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Mr. Marlin@Essex Easl

-because even though my right hon. friend does not like the response, it was stated to him in clear terms. I think everyone else in this house understood it. The resolution is before the assembly, and consultations are being carried on in respect of it. I have indicated that Canadian policy is as stated by me at the general assembly; that is, that there should be no precipitate action and that whatever action is taken in respect of the holy places in Jerusalem should be under the supervision of the United Nations organization.

My right hon. friend shakes his head. I hope that in putting this question he is really doing so for clarification, in an effort to help resolve this problem, and not-

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LIB

Lucien Lamoureux (Speaker of the House of Commons)

Liberal

Mr. Speaker:

Order.

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Mr. Marlin@Essex Easl

-to give the impression that we entirely support the position of one of the parties involved in this situation.

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LIB

Lucien Lamoureux (Speaker of the House of Commons)

Liberal

Mr. Speaker:

Order.

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PC

John George Diefenbaker (Leader of the Official Opposition)

Progressive Conservative

Mr. Diefenbaker:

I cannot allow that to go.

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LIB

Lucien Lamoureux (Speaker of the House of Commons)

Liberal

Mr. Speaker:

Order. There has been a question and a supplementary question by the right hon. Leader of the Opposition. Two answers have been given by the Secretary of State for External Affairs. I wonder whether perhaps we should allow a supplementary by one of the other members.

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PC

John George Diefenbaker (Leader of the Official Opposition)

Progressive Conservative

Mr. Diefenbaker:

I cannot allow the statement to stand unchallenged. I rise on a question of privilege. The minister suggested that the question I asked was not for the purpose of obtaining information, and I must say that I certainly succeeded in getting none; that much is proven. I asked him a simple question. Surely there is not going to be a continuation of the evasion and obfuscation that has been displayed here this afternoon. How is Canada going to vote on the Pakistan resolution? If that has not been decided let the minister say so.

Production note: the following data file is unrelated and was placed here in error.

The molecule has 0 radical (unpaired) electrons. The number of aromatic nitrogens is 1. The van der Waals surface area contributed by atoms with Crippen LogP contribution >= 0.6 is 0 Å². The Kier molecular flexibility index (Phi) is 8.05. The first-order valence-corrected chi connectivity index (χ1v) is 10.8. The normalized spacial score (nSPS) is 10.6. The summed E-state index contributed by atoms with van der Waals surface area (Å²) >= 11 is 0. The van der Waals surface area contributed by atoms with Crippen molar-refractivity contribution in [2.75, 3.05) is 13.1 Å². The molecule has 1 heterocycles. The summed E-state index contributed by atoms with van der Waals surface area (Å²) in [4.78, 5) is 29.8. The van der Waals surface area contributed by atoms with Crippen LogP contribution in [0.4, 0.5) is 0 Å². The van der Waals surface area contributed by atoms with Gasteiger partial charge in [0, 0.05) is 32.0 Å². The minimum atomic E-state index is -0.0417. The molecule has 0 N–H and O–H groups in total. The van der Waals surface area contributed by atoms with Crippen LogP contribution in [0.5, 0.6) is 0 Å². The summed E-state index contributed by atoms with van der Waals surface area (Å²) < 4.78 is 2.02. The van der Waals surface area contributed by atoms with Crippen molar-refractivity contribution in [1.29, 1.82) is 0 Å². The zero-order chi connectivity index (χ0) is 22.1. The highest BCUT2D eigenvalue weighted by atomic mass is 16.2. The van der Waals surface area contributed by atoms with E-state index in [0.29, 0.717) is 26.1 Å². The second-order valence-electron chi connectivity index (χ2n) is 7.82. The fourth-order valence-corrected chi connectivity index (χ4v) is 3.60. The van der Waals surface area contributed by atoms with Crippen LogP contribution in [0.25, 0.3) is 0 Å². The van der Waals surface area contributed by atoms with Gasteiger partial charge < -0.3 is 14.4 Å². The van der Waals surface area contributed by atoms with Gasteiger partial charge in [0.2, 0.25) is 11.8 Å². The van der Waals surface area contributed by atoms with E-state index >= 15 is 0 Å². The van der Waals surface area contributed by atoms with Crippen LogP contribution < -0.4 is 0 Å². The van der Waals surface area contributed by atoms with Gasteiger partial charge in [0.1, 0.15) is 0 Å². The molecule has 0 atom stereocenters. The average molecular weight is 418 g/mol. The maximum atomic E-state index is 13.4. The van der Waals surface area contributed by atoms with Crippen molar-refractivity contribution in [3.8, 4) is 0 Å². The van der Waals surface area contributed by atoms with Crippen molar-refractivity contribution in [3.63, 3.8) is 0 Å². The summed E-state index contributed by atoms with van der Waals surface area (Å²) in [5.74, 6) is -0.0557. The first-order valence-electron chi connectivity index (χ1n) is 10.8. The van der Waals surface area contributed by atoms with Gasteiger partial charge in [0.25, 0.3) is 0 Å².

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LIB

Lucien Lamoureux (Speaker of the House of Commons)

Liberal

Mr. Speaker:

Order, please. The right hon. Leader of the Opposition has asked the question now for the third time and we have heard two replies, which consumed about ten minutes. I suggest we should now allow a supplementary question by another member.

[Mr. Diefenbaker.)

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SC

Robert Norman Thompson

Social Credit

Mr. R. N. Thompson (Red Deer):

Mr. Speaker, I should like to ask the Secretary of State for External Affairs whether Canada has taken any steps to recommend the appointment of an international or United Nations commissioner for the city of Jerusalem or whether she has taken any initiative toward recommending a mediator between Israel and the Arab nations representing the United Nations or any other international body.

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Mr. Marlin@Essex Easl

Before the security council there is a resolution standing in the name of Canada, which has not yet been disposed of. It provides for the appointment of a representative of the Secretary General to try to bring about negotiation between the parties. There is likewise provision in the non-aligned resolution for a similar arrangement.

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SC

Robert Norman Thompson

Social Credit

Mr. Thompson:

I should like to go back to my supplementary question, asking whether Canada has taken any initiative toward recommending the establishment of a commissioner or mediator to act in respect of the conflicting parties in the Middle East crisis. He did not answer that question.

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Mr. Marlin@Essex Easl

Mr. Speaker, I thought I said clearly that in the resolution we have put before the security council there is provision for that very suggestion. The hon. member asks if we will agree to appointing a mediator, or if we have taken any initiative in this regard. To this I say yes; in the security council we have done so by a resolution standing in Canada's name and we will also try to do so by our votes in the general assembly if the assembly is called to recommend the appointment of a mediator.

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July 4, 1967